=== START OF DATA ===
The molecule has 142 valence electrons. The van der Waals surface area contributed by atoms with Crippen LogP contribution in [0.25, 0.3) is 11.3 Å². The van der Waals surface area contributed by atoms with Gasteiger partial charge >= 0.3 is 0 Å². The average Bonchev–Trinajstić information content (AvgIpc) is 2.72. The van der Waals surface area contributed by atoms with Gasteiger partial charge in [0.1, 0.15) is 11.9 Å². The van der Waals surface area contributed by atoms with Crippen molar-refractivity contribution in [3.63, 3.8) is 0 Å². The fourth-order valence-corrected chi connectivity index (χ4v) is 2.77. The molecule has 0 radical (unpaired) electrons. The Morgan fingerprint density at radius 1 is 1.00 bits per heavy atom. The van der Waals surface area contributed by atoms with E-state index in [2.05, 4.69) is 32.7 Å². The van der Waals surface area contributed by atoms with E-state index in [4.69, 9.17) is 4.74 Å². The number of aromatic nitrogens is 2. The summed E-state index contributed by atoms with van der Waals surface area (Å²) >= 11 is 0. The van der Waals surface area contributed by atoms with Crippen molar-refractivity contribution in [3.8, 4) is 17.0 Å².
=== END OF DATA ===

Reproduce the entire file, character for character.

The molecule has 142 valence electrons. The van der Waals surface area contributed by atoms with Crippen LogP contribution in [0.25, 0.3) is 11.3 Å². The van der Waals surface area contributed by atoms with Gasteiger partial charge >= 0.3 is 0 Å². The average Bonchev–Trinajstić information content (AvgIpc) is 2.72. The van der Waals surface area contributed by atoms with Gasteiger partial charge in [0.1, 0.15) is 11.9 Å². The van der Waals surface area contributed by atoms with Crippen molar-refractivity contribution in [3.63, 3.8) is 0 Å². The fourth-order valence-corrected chi connectivity index (χ4v) is 2.77. The molecule has 0 radical (unpaired) electrons. The Morgan fingerprint density at radius 1 is 1.00 bits per heavy atom. The van der Waals surface area contributed by atoms with E-state index in [2.05, 4.69) is 32.7 Å². The van der Waals surface area contributed by atoms with E-state index in [4.69, 9.17) is 4.74 Å². The number of aromatic nitrogens is 2. The summed E-state index contributed by atoms with van der Waals surface area (Å²) >= 11 is 0. The van der Waals surface area contributed by atoms with Crippen molar-refractivity contribution in [3.8, 4) is 17.0 Å².